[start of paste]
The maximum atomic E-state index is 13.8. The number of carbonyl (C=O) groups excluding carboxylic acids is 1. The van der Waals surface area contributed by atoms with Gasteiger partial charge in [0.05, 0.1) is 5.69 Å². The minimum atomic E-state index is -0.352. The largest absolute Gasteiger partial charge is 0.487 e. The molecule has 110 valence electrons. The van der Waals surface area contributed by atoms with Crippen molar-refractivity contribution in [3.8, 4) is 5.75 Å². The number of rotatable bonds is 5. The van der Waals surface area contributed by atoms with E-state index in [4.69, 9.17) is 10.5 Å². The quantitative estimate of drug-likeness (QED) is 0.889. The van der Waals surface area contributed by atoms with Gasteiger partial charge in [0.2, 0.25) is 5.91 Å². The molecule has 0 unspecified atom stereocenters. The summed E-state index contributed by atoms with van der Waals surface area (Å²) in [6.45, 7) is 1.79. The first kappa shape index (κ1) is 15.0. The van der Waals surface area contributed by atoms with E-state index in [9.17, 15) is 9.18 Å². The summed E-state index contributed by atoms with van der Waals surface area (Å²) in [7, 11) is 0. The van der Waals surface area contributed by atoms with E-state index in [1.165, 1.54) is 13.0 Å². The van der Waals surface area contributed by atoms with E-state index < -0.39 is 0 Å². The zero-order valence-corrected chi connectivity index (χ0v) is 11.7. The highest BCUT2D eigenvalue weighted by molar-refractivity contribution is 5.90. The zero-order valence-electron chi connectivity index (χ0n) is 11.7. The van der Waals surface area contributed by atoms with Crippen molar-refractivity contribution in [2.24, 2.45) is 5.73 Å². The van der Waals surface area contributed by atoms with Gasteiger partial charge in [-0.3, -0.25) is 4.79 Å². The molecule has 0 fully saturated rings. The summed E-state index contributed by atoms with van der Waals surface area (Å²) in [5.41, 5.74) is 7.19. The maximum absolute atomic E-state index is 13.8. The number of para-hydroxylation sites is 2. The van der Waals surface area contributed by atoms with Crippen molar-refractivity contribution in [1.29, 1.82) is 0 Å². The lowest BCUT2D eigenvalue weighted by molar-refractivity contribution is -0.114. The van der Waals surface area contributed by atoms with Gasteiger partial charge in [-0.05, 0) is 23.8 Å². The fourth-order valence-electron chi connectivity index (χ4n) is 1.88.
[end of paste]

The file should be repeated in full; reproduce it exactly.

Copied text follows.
The maximum atomic E-state index is 13.8. The number of carbonyl (C=O) groups excluding carboxylic acids is 1. The van der Waals surface area contributed by atoms with Gasteiger partial charge in [0.05, 0.1) is 5.69 Å². The minimum atomic E-state index is -0.352. The largest absolute Gasteiger partial charge is 0.487 e. The molecule has 110 valence electrons. The van der Waals surface area contributed by atoms with Crippen molar-refractivity contribution in [3.8, 4) is 5.75 Å². The number of rotatable bonds is 5. The van der Waals surface area contributed by atoms with E-state index in [4.69, 9.17) is 10.5 Å². The quantitative estimate of drug-likeness (QED) is 0.889. The van der Waals surface area contributed by atoms with Gasteiger partial charge in [0.2, 0.25) is 5.91 Å². The molecule has 0 unspecified atom stereocenters. The summed E-state index contributed by atoms with van der Waals surface area (Å²) in [6.45, 7) is 1.79. The first kappa shape index (κ1) is 15.0. The van der Waals surface area contributed by atoms with E-state index in [9.17, 15) is 9.18 Å². The summed E-state index contributed by atoms with van der Waals surface area (Å²) in [7, 11) is 0. The van der Waals surface area contributed by atoms with E-state index in [1.165, 1.54) is 13.0 Å². The van der Waals surface area contributed by atoms with E-state index < -0.39 is 0 Å². The zero-order valence-corrected chi connectivity index (χ0v) is 11.7. The highest BCUT2D eigenvalue weighted by molar-refractivity contribution is 5.90. The zero-order valence-electron chi connectivity index (χ0n) is 11.7. The van der Waals surface area contributed by atoms with Crippen molar-refractivity contribution in [2.24, 2.45) is 5.73 Å². The van der Waals surface area contributed by atoms with Gasteiger partial charge in [-0.3, -0.25) is 4.79 Å². The molecule has 0 fully saturated rings. The summed E-state index contributed by atoms with van der Waals surface area (Å²) in [5.41, 5.74) is 7.19. The maximum absolute atomic E-state index is 13.8. The number of para-hydroxylation sites is 2. The van der Waals surface area contributed by atoms with Crippen molar-refractivity contribution in [1.29, 1.82) is 0 Å². The lowest BCUT2D eigenvalue weighted by molar-refractivity contribution is -0.114. The van der Waals surface area contributed by atoms with Gasteiger partial charge in [-0.05, 0) is 23.8 Å². The fourth-order valence-electron chi connectivity index (χ4n) is 1.88.